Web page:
Of course, protecting your skin is important. Not just because your skin is one of the first things people see, but it can also indicate your overall health status.

Are Polyphenols More Beneficial Alongside Other Nutrients? Vitamin C And Vitamin E Skin Care

vitamin skin serum | Gundry MDIf you really want to amp up the health-protecting power of polyphenols for your skin, it’s a good idea to combine your intake of polyphenols with other beneficial nutrients. For instance, vitamin C, A, D, and E work alongside resveratrol (found in dark chocolate or red wine) and other polyphenols like carotenoids, tocopherols, and flavonoids.

These combinations have been shown to support the antioxidant capabilities often relied on by skin care professionals. Though these agents can sometimes be applied topically, they can also be consumed by way of delicious plant foods, too. Oral dietary supplementation is another possible way to achieve a youthful look when it comes to your skin. 9

But the best way to fight the skin-aging effects of free radicals is to prevent them from even occurring in the first place. And as mentioned, consumption of polyphenols may help prevent oxidative stress — especially when combined with a healthy diet of antioxidative food and exercise. You’ll also find skin-healthy antioxidants in essential omega-3-fatty acids, certain types of protein, and even microbiota like lactobacilli.10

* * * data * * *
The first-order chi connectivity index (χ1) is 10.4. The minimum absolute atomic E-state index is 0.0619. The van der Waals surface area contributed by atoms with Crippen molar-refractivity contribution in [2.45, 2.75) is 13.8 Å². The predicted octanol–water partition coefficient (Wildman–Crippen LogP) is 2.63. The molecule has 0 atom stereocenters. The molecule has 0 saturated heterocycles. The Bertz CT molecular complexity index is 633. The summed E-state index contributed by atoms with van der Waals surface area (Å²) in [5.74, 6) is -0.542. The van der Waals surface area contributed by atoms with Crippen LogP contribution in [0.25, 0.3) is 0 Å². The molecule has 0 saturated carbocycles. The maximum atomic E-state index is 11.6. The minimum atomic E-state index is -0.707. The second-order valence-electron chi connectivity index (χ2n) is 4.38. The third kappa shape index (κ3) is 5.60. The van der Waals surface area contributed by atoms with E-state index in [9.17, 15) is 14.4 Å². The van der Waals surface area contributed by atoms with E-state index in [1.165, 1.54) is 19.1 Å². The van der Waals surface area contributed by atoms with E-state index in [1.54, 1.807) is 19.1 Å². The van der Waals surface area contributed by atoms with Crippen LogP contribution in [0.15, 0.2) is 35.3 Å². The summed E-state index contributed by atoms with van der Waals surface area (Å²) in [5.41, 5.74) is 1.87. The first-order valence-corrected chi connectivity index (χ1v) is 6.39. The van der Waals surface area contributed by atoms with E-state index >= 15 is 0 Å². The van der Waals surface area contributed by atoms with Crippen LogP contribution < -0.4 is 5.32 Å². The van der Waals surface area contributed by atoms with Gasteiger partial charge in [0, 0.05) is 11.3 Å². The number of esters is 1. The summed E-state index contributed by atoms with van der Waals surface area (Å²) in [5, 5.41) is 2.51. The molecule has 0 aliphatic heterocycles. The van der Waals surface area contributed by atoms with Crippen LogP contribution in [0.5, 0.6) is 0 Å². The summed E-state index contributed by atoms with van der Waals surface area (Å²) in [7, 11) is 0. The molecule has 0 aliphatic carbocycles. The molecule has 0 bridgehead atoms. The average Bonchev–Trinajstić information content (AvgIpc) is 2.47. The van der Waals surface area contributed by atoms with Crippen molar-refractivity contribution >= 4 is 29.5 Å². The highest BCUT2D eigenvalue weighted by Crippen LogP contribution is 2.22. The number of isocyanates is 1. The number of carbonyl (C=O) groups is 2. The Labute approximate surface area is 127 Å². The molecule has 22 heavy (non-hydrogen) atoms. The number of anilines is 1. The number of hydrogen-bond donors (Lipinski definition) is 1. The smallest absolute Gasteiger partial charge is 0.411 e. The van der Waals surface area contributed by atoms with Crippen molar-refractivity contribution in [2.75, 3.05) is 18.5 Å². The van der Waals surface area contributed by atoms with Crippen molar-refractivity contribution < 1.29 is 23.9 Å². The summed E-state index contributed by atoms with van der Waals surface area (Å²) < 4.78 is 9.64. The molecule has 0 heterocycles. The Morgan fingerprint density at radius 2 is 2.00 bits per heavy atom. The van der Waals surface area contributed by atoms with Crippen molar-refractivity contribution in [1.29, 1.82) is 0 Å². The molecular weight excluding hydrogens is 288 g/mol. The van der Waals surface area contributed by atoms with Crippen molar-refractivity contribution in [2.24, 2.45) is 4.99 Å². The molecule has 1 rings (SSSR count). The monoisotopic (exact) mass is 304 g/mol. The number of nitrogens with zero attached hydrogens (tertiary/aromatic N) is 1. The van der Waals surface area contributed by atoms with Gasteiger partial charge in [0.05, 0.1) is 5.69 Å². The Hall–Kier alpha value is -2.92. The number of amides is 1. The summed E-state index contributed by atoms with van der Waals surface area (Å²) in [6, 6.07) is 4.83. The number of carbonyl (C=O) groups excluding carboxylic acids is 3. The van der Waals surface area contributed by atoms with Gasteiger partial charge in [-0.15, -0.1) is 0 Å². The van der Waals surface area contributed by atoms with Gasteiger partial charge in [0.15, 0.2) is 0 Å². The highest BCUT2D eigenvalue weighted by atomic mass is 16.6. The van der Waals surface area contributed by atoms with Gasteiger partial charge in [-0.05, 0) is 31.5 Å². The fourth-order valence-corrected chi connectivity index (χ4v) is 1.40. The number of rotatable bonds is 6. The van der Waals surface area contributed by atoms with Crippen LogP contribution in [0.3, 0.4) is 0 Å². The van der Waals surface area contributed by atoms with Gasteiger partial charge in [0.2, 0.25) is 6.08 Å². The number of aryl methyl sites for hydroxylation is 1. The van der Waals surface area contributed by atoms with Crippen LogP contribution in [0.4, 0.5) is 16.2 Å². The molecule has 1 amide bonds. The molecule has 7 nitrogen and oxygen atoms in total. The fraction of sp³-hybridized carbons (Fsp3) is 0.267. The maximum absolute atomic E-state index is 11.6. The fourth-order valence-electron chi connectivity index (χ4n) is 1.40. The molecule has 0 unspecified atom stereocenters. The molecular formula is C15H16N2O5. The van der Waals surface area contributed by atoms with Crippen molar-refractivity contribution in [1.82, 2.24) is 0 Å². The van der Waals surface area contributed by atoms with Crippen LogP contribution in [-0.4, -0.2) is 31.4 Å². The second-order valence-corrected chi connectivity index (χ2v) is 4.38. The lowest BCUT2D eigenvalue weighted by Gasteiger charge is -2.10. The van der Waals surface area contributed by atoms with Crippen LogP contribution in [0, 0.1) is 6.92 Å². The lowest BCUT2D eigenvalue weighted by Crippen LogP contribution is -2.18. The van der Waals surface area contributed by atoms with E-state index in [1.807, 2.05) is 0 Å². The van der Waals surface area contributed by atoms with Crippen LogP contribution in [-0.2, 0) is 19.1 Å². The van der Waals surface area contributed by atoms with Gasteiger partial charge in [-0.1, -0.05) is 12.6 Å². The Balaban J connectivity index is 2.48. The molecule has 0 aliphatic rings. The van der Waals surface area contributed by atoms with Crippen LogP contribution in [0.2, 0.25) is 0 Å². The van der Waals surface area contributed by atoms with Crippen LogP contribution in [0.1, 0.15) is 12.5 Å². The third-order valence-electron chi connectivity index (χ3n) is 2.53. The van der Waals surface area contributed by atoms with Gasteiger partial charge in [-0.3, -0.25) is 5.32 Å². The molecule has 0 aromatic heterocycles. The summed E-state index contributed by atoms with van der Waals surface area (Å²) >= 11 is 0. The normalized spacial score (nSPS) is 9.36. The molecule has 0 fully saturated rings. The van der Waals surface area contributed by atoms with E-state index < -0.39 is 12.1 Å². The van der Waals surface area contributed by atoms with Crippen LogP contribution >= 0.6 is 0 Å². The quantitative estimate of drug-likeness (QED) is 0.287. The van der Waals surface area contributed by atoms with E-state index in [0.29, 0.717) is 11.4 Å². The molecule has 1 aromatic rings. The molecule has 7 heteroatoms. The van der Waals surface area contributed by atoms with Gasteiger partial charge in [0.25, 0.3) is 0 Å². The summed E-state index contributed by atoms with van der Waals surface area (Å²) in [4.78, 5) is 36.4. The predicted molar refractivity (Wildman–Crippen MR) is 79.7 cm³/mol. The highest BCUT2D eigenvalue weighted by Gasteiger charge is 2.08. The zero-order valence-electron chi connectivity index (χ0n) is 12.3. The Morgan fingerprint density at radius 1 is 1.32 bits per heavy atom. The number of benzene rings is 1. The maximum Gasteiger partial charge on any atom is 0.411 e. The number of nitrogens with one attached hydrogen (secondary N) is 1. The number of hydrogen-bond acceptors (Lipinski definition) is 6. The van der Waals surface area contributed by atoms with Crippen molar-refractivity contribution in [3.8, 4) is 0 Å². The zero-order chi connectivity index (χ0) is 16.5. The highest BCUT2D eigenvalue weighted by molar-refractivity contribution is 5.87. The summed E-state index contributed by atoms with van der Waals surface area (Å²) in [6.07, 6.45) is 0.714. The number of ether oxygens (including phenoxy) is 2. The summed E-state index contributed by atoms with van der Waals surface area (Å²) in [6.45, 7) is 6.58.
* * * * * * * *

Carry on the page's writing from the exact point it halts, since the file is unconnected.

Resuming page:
Types Of Polyphenols And Foods Containing Them: Resveratrol, Catechins, And More 

If you’re serious about protecting your skin, you have to start from the inside. That means consuming high-polyphenol foods. Look for foods with resveratrol foods, plant foods with catechins, and foods that may have flavonoids and other polyphenolic compounds. 

These foods are also great if you’re looking for foods that contain the polyphenol resveratrol:

Wine from Red Grapes: Resveratrol is found in the skin of red grapes and in grape seeds. Plus, red grapes provide other nutrients like manganese and potassium. Just limit your intake to 6 oz per day.